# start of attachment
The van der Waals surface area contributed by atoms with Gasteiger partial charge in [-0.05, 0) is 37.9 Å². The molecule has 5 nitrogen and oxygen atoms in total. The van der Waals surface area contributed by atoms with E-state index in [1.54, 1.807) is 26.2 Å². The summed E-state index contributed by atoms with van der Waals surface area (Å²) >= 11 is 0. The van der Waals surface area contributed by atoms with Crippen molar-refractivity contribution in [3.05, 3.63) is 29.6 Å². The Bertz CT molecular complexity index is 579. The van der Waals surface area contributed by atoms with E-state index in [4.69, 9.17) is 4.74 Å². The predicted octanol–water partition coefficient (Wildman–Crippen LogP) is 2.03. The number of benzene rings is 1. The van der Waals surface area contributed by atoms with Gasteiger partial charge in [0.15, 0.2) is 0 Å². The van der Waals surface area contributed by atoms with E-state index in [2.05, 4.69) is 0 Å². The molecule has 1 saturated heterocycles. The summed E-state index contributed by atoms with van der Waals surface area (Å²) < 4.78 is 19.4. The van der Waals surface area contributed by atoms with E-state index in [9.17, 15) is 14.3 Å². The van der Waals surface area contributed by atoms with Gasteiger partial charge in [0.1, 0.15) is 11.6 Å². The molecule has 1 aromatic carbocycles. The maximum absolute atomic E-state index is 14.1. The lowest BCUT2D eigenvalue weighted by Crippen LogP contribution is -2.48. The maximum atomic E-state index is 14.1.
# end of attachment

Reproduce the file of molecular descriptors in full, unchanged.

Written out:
The van der Waals surface area contributed by atoms with Gasteiger partial charge in [-0.05, 0) is 37.9 Å². The molecule has 5 nitrogen and oxygen atoms in total. The van der Waals surface area contributed by atoms with E-state index in [1.54, 1.807) is 26.2 Å². The summed E-state index contributed by atoms with van der Waals surface area (Å²) >= 11 is 0. The van der Waals surface area contributed by atoms with Crippen molar-refractivity contribution in [3.05, 3.63) is 29.6 Å². The Bertz CT molecular complexity index is 579. The van der Waals surface area contributed by atoms with E-state index in [4.69, 9.17) is 4.74 Å². The predicted octanol–water partition coefficient (Wildman–Crippen LogP) is 2.03. The number of benzene rings is 1. The van der Waals surface area contributed by atoms with Gasteiger partial charge in [0.15, 0.2) is 0 Å². The van der Waals surface area contributed by atoms with E-state index in [2.05, 4.69) is 0 Å². The molecule has 1 saturated heterocycles. The summed E-state index contributed by atoms with van der Waals surface area (Å²) < 4.78 is 19.4. The van der Waals surface area contributed by atoms with E-state index in [9.17, 15) is 14.3 Å². The van der Waals surface area contributed by atoms with Gasteiger partial charge in [0.1, 0.15) is 11.6 Å². The molecule has 1 aromatic carbocycles. The maximum absolute atomic E-state index is 14.1. The lowest BCUT2D eigenvalue weighted by Crippen LogP contribution is -2.48. The maximum atomic E-state index is 14.1.